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Leadership Techniques: When Frustrations Rise

Leadership Techniques: When Frustrations Rise

The temperature is rising. Hot days are here. The season of stifling hot autos, hot steering wheels, tiptoeing barefooted, wild fires, ice cream, swimming, softball, and BBQ’s are upon us. While the seasonal heat increases, temperatures rise in workplaces as well. Layoffs, increased workloads, limited resources, and increasing cost of living can cause short fuses and frustration in the workplace.

Conflict is a normal part of life such as what we see being demonstrated with legislators’ high frustrations and conflicts over debt talks today. The cost of unchecked workplace conflict is high tension, increased absenteeism and low concentration, ultimately impacting productivity.  Unchecked conflict can also result in loss of top talent.  Unhealthy workplace conflicts come in the form of disrespectful conversations, bullying and worse – workplace violence. We all deal with frustration differently. Some chose to deal with it on a healthy level while others do not.

If you find that increasing frustrations in the workplace are negatively impacting a healthy work environment, here are five leadership techniques in how to work through it.

1) Don’t ignore it –But disrespectful behaviors can get worse if it goes unchecked. It is important for individuals to understand expected and constructive ways to address their frustrations in the workplace.

2) Ventilation – Let people discuss their frustrations privately with you. Shutting people down is what causes the steam to build. Like a pressure cooker steam needs to get out somehow. Implementing grievance or fair treatment programs are also good facilitation tools that allow people to safely air their issues and get them resolved. Or developing a simple issues checklist to follow up on will convey to participants that they have been heard.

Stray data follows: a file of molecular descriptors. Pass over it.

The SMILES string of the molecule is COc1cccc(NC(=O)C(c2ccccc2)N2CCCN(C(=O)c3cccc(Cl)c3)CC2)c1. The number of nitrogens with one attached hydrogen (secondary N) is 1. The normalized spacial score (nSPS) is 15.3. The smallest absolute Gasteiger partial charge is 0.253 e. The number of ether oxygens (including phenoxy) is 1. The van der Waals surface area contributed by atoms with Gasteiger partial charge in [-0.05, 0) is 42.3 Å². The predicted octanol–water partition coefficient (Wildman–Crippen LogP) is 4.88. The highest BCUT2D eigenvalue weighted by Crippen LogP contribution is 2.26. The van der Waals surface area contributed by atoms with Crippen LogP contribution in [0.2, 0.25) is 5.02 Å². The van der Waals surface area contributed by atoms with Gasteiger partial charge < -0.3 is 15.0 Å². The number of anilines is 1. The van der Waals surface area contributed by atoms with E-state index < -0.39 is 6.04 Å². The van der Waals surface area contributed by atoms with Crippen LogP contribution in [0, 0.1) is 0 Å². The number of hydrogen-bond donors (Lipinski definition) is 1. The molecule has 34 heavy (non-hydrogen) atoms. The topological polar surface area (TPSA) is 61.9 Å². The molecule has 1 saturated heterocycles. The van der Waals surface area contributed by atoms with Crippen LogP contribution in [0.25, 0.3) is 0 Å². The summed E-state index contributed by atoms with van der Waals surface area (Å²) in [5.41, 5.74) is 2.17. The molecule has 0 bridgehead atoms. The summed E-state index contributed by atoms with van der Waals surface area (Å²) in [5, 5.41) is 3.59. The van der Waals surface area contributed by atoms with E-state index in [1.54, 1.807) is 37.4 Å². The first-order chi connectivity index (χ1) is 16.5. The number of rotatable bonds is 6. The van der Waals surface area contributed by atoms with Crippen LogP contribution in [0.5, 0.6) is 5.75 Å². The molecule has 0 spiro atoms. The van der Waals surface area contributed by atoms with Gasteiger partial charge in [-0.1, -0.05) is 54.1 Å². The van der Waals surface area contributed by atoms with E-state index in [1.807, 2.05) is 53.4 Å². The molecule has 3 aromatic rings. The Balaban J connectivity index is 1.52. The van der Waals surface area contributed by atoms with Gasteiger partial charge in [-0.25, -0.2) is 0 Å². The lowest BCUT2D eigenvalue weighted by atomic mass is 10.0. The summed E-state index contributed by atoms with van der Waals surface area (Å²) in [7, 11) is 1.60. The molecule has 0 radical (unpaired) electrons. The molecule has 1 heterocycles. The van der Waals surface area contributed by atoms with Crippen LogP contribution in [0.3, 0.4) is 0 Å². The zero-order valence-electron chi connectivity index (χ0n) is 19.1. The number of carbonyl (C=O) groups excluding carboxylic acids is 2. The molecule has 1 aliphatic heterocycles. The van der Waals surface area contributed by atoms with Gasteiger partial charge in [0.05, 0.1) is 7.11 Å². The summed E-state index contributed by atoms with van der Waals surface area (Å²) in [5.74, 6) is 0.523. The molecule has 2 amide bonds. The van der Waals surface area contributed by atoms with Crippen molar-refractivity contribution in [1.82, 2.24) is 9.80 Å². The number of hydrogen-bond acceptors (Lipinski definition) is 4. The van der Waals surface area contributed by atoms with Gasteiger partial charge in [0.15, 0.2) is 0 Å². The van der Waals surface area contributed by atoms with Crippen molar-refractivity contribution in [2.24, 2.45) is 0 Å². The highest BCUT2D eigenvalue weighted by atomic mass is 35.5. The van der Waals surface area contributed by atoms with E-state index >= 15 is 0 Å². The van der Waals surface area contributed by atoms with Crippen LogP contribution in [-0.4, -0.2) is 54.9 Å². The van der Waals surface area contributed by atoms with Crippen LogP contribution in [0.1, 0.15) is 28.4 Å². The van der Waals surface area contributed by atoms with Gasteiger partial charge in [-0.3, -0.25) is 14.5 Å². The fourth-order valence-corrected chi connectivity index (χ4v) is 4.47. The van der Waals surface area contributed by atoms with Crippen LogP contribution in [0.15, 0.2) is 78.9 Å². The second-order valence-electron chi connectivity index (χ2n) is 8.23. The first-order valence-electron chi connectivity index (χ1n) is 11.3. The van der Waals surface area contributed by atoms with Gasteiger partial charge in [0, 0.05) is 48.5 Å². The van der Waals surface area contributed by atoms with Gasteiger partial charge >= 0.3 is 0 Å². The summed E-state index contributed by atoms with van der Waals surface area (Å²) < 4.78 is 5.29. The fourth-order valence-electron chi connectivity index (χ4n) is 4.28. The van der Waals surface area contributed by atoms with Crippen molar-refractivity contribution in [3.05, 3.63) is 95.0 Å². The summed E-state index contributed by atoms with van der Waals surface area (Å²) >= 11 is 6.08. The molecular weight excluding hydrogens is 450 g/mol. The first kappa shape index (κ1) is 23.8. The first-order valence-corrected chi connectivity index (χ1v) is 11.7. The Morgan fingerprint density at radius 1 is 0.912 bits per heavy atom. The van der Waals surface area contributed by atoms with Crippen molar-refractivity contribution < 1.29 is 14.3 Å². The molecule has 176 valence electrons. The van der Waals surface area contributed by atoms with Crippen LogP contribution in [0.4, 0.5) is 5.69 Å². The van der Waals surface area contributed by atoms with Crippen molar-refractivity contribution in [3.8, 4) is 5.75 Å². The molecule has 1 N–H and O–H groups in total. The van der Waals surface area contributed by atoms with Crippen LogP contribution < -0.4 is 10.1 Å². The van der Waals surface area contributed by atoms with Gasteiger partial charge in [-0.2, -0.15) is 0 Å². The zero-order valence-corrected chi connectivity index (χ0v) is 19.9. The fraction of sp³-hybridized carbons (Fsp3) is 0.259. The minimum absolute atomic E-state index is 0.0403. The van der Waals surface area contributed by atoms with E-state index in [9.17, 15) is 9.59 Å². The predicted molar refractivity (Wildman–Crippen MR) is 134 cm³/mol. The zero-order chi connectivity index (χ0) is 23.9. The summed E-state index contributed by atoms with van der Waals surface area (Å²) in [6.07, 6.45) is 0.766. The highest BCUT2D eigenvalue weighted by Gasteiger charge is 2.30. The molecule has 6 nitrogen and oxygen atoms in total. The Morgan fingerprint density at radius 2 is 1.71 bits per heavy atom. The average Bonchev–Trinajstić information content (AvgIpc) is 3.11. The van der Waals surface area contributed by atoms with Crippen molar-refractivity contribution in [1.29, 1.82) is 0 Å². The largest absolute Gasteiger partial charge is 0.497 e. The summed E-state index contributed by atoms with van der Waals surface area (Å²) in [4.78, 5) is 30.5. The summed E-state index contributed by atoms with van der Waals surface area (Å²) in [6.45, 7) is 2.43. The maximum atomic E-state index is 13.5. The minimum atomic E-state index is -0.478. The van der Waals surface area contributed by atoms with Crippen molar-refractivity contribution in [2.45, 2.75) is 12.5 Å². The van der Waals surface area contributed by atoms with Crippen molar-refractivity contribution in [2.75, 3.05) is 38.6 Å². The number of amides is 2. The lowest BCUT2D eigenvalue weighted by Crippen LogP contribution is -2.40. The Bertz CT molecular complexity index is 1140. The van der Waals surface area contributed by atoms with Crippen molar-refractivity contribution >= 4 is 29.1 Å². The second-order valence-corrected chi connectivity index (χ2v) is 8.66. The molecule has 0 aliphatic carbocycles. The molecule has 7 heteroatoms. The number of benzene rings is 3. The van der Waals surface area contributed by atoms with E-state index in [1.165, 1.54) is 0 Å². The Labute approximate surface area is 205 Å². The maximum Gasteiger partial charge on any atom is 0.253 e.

3) Communicate – Communicate, communicate, communicate. Individuals reading about their potential lay off in the newspaper will certainly add fuel to the conflict fire. While delivering bad news is never fun, the ultimate goal is that people feel respected. Repeat what you heard and ask questions to clarify the issues. Make sure you understand what the issue is and is not before taking actions.

4) Stay visible – The more visible the supervisor is the more apt people are to behave professionally and bring up issues quicker.

5) Get help – Finally, if you sense that an individual is near the brink of collapse, instability, refuse to correct the behavior or worse – get help. If you are not sure how to handle a situation you are not alone. Notify human resources or higher level leadership of any concerns. Employee Assistance Programs, legal counsel, and/or other resources may be utilized to assess and defuse potential harmful issues.

Overall, the employer has an obligation to providing a safe work environment. While temperatures may soar on the outside, they can remain steady in the workplace during these uncertain economic times.

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Tresha D. Moreland, MBA, MS, FACHE, SPHR, SSBBP, founder of HR C-Suite, is an HR thought leader in Human Resource Strategic Management. She has held key human resource leadership roles for over 20 years in multiple industries most recently a senior vice president in the healthcare industry. Tresha is the founder and publisher of HR C-Suite ( HR C-Suite is a game changer results-based HR strategy website. It is a first-of-it's-kind site that organizes HR strategy based on desired business result. She has developed a business philosophy of integrating human resources with business strategy, thus creating a hybrid HR leadership approach. This approach enables the leveraging human resources to achieve business results.

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